Christmas wish book

A deeply-rooted tradition in Wyoming, the anticipation for the Sears Roebuck and Co. catalog, showcasing Christmas gifts and toys, marks a significant event during the festive season. Originating in the early 1930s, this tradition has persisted for nearly a century.

Residents, especially rural children, eagerly awaited the catalog’s arrival by mail, flipping through its pages to peruse the array of Christmas gifts. Consulting with friends and family on the best gift choices from the book has become a common practice, making it an essential part of the Christmas experience.

Taking time to explore the catalog’s offerings can also inspire sharing gifts with friends and relatives.

Christmas dinner in Wyoming

Celebrating Christmas with a communal dinner is a time-honored tradition across various regions in Wyoming. Families come together to enjoy a feast, with dishes that differ based on local preferences. Typical offerings include domestic turkey, plump sage grouse, goose, venison, or smoked ham, reflecting the diverse culinary traditions.

Homemade preserves like jellies and jams from locally grown fruits find their place on homemade yeast rolls accompanied by homemade butter.

Potatoes, either mashed or stewed and served with gravy, are common in some areas. Additionally, pickled beets and side dishes like corn and canned beans, featuring summer garden produce, grace the table. Traditional desserts like fruitcake, mincemeat pie, and squash pie, topped with fresh whipped cream, add sweetness to the celebration.

Nativity scenes in Wyoming

While more commonly associated with Europe, nativity scenes find representation in various parts of Wyoming. These scenes typically depict Mary, Joseph, Jesus, the manger, and the shepherds. Churches play a pivotal role in promoting and setting up nativity scenes across the state.

Witnessing the active participation of children and communities in assembling these scenes adds to the festive spirit. The tradition holds significance in multiple regions, with younger members often joyously celebrating and contributing to these representations of the nativity story.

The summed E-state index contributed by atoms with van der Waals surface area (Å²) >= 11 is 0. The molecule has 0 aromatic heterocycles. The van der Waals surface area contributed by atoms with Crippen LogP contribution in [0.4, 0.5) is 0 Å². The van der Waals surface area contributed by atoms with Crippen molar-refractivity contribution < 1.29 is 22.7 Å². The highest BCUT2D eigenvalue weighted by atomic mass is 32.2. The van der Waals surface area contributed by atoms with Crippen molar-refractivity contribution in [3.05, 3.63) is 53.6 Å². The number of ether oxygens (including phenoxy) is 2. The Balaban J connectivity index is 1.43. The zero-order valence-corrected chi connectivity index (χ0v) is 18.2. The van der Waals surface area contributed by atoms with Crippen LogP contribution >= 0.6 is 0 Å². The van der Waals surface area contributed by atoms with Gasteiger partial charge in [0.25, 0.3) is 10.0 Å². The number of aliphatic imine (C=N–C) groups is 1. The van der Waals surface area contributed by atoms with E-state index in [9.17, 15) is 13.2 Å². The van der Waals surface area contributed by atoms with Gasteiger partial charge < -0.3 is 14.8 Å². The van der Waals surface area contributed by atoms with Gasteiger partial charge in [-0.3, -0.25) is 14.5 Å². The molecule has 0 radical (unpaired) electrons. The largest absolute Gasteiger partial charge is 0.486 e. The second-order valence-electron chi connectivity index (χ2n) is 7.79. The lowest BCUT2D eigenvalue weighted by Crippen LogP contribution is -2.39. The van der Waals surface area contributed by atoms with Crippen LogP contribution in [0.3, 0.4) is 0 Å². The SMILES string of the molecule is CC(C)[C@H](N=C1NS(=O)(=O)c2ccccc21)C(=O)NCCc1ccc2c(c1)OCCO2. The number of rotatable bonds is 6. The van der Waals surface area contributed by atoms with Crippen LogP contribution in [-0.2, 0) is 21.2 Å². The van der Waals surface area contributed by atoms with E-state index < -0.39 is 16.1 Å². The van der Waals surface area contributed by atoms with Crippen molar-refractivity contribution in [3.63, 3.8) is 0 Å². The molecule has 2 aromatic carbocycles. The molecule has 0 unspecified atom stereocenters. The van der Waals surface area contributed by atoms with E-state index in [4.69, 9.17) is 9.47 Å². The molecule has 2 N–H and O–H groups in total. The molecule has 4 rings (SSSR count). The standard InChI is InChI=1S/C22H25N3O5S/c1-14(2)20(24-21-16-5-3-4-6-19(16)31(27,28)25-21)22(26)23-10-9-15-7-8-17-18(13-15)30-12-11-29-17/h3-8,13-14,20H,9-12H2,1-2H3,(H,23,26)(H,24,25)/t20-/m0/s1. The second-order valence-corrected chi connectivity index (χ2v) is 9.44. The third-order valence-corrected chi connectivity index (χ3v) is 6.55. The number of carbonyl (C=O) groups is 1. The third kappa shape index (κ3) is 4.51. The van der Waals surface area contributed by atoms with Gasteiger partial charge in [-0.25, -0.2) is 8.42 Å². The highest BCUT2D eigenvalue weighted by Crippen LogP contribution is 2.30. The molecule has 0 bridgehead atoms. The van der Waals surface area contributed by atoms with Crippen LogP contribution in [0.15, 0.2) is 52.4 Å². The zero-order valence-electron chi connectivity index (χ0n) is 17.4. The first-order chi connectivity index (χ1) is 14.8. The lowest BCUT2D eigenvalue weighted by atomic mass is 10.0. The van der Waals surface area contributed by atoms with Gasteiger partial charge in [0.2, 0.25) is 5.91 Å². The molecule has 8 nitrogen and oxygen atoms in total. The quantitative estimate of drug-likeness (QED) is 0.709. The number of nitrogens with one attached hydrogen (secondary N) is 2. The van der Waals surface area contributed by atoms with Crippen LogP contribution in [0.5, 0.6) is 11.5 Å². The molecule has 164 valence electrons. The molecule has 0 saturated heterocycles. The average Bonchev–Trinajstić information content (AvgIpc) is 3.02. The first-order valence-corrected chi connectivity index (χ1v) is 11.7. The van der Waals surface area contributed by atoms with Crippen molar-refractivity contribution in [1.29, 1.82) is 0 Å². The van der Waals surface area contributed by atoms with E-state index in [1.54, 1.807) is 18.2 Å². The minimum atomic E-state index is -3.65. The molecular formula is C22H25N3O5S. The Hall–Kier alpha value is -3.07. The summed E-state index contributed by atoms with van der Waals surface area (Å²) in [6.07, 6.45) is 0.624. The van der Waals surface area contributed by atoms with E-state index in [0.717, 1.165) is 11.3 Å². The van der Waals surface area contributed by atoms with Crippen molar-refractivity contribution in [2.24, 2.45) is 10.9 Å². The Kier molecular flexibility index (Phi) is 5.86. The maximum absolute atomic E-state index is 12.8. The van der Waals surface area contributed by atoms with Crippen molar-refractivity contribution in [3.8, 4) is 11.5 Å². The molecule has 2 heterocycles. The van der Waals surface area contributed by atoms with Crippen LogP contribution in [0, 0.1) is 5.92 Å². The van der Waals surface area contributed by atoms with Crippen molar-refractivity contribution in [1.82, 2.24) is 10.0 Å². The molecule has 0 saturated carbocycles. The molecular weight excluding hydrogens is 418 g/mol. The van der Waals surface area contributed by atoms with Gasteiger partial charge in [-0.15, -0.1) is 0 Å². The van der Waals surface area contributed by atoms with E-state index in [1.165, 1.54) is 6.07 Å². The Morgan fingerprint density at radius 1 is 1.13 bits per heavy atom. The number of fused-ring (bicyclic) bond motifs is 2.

Christmas candles in Wyoming

The tradition of Christmas candles holds significance in Wyoming, notably within churches and religious organizations. Typically, four candles are lit, each representing the four weekends preceding Christmas.

These candles often come in varying colors, with most being pink, and a white candle for the last weekend before Christmas Eve.

Originating from Europe, this tradition has gained substantial popularity across Wyoming, where active participation in these traditions is commonplace.

Christmas parade in Wyoming

A longstanding tradition, particularly prominent in the capital city, Cheyenne, the Christmas parade marks a significant event in the state. With a legacy spanning nearly fifty years, this event draws participants from various corners of Wyoming.

During the festive season, people converge to engage in a myriad of organized city events, fostering connections among locals and visitors alike. The city hosts a countdown to the lighting of the community Christmas tree, bedecked with millions of lights, providing a spectacular sight and a chance for individuals to revel in the spirit of Christmas.

Christmas markets in Wyoming

Abounding in various regions, Christmas markets offer an opportunity to explore and discover unique items for personal use and as gifts for friends and family.

These markets boast a plethora of handmade and homemade goods native to the region. Visitors can browse through the stalls surrounded by fire pits, adorned with Christmas trees, and enjoy holiday lounge areas for relaxation post-shopping.

Live music fills the air in many places, accompanied by ready-to-enjoy food and beverages, inviting everyone to partake in the joyous Christmas spirit and engage with local communities.

Santa Saturdays

In various parts of the state, the tradition of Santa Saturdays has gained popularity, offering visitors a delightful experience during their travels. Families have the opportunity to engage with Santa Claus, fostering cherished memories in the region.

Additionally, these events often feature carriage rides, providing a magical experience for families to explore unique stores and indulge in local delicacies, adding to the festive spirit of the season.


Here are more Christmas traditions across different US states:

Aurimas Bio

Hi there! I’m Aurimas, a man behind Go Look Explore. I’m passionate about hiking, exploring off-the-beaten-path destinations, and everything outdoors related. Let’s connect.